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How exercise decreases inflammation

Following our ongoing theme of inflammation, today I want to discuss how good old exercise decreases inflammation. Yes- another fabulous reason to get out there and take a walk or hop on your bike!

To start this discussion of inflammation, we should first recognize there are basically 2 categories of inflammation. One is the kind that occurs at the site of an injury/ wound, and this type is beneficial because it helps recruit immune cells to the area to help heal damaged tissue. Although initially beneficial, it can become a problem if it is ongoing and doesn’t resolve.

The other kind of inflammation is systemic, meaning inflammatory chemicals circulate and cause low grade inflammation throughout the body. This can be triggered by a number of factors, most importantly poor food choices (think sugar, processed foods, trans fats, etc). Low grade systemic inflammation can lead to a host of health problems, particularly cardiovascular disease and diabetes. It’s important to keep systemic inflammation at a minimum to maintain optimal health, so that is the focus for this blog post.

Inflammation is a generic term for specific chemicals made by the body, classified as “cytokines”. There are hundreds of different cytokines and they can be pro-inflammatory or anti-inflammatory. They are chemical messengers which help direct immune cells to orchestrate either tissue destruction or rebuilding.

“TNF” is one of the pro-inflammatory cytokines which is known to be related to heart attacks, atherosclerosis and insulin resistance. Interestingly, TNF is made by fat cells, so that may offer a clue as to why having excess fat cells (obesity) increases the risk of developing those previously listed diseases.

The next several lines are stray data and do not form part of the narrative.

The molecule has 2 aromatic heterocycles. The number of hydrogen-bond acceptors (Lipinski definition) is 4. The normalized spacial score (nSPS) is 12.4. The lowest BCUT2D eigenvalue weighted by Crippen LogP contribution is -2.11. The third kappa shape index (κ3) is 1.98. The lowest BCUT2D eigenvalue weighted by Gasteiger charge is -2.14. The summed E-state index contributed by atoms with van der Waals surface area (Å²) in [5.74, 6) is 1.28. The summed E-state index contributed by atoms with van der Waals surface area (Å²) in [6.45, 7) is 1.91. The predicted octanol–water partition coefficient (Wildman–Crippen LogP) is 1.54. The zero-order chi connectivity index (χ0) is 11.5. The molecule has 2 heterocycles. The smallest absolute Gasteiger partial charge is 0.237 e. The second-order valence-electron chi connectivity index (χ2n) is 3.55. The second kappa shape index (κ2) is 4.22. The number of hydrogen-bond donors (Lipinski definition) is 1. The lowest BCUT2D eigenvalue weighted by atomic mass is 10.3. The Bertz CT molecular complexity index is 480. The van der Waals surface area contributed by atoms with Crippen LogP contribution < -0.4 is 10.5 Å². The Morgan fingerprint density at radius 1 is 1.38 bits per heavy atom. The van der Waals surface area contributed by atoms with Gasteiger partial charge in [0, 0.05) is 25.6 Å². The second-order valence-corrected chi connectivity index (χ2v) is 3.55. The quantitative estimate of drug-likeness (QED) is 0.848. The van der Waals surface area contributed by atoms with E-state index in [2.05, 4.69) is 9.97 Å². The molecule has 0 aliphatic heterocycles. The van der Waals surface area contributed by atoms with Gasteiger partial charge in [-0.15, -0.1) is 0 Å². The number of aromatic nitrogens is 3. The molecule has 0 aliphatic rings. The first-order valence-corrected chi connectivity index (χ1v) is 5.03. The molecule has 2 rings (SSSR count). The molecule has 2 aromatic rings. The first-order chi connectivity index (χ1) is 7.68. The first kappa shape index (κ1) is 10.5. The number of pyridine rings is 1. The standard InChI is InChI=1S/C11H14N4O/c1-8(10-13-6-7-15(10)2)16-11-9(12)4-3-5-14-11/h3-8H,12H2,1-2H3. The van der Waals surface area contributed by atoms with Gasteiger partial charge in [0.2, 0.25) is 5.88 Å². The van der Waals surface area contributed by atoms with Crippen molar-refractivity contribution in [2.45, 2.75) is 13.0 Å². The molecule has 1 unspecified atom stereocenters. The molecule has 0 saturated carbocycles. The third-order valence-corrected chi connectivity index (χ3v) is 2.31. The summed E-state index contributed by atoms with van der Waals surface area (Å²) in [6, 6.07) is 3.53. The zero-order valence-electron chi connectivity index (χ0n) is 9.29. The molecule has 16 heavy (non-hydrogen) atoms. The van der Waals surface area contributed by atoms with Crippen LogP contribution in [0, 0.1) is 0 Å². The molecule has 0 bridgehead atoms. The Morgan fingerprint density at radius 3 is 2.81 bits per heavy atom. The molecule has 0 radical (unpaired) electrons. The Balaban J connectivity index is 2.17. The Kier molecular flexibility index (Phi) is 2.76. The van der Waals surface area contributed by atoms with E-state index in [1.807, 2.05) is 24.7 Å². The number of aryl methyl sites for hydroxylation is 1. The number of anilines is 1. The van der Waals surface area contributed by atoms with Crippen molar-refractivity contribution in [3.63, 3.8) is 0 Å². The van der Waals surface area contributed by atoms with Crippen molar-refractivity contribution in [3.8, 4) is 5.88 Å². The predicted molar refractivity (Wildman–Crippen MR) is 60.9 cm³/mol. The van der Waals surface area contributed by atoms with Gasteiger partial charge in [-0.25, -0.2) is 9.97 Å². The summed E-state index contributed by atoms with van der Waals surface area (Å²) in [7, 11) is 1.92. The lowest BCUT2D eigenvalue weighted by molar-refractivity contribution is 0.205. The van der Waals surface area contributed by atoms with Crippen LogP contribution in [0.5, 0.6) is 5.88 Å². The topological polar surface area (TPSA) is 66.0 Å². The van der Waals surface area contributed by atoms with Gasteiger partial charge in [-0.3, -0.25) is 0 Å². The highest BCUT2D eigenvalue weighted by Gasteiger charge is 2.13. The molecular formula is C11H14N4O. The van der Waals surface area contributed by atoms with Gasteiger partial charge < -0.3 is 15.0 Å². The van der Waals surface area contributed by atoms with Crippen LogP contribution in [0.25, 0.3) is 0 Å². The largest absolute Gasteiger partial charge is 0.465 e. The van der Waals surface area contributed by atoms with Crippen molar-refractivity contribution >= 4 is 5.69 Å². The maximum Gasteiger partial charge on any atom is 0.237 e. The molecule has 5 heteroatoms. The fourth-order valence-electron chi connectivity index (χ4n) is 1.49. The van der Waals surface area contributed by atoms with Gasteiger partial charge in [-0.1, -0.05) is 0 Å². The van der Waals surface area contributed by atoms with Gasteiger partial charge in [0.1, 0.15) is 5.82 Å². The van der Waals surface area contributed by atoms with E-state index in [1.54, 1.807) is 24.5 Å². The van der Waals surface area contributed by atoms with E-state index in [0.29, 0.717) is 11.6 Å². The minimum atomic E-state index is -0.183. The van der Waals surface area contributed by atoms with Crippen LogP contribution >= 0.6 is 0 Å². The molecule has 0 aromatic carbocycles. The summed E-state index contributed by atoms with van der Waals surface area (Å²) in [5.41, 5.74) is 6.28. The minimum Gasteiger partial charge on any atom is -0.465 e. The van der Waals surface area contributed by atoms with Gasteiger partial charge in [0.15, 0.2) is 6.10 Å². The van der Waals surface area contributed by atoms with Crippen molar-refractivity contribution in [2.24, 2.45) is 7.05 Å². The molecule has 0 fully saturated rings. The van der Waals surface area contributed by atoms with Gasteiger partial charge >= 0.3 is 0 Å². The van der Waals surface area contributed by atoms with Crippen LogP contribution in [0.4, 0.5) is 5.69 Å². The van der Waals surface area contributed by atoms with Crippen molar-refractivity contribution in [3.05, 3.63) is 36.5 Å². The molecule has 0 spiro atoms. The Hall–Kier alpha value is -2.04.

An example of an important anti-inflammatory cytokine is IL6. It works against TNF to lower levels and decrease systemic inflammation.

We know that as a general rule, the more we exercise, the less excess fat we have. We also know that exercise lowers the risk of diabetes and cardiovascular disease. No doubt, exercise is good for our health. But how and why?

Recent research has discovered that IL6, the anti-inflammatory cytokine, is made in the muscles. When we exercise, which requires contracting muscles repetitively, IL6 is secreted. IL6 suppresses pro-inflammatory TNF, so therefore exercise reduces systemic inflammation and lowers the risk of inflammatory diseases such as diabetes and cardiovascular disease.

Likewise, being sedentary lowers IL6 levels, raises TNF levels and results in more systemic inflammation.
We’ve always known that exercise is good for us, but now we understand more about the physiology of why. But when it comes to weight loss and being healthy, there simply is not a single magic bullet.

Many of us will benefit by eating a little less and exercising a little more. But how? I recommend that you find some form of exercise that is very enjoyable and convenient for you to do. This is so important that you might even consider relocating your residence if necessary, and if possible. We also recommend eating a healthy, whole food diet.

Reference: J Appl Physiol 98: 1154–1162, 2005

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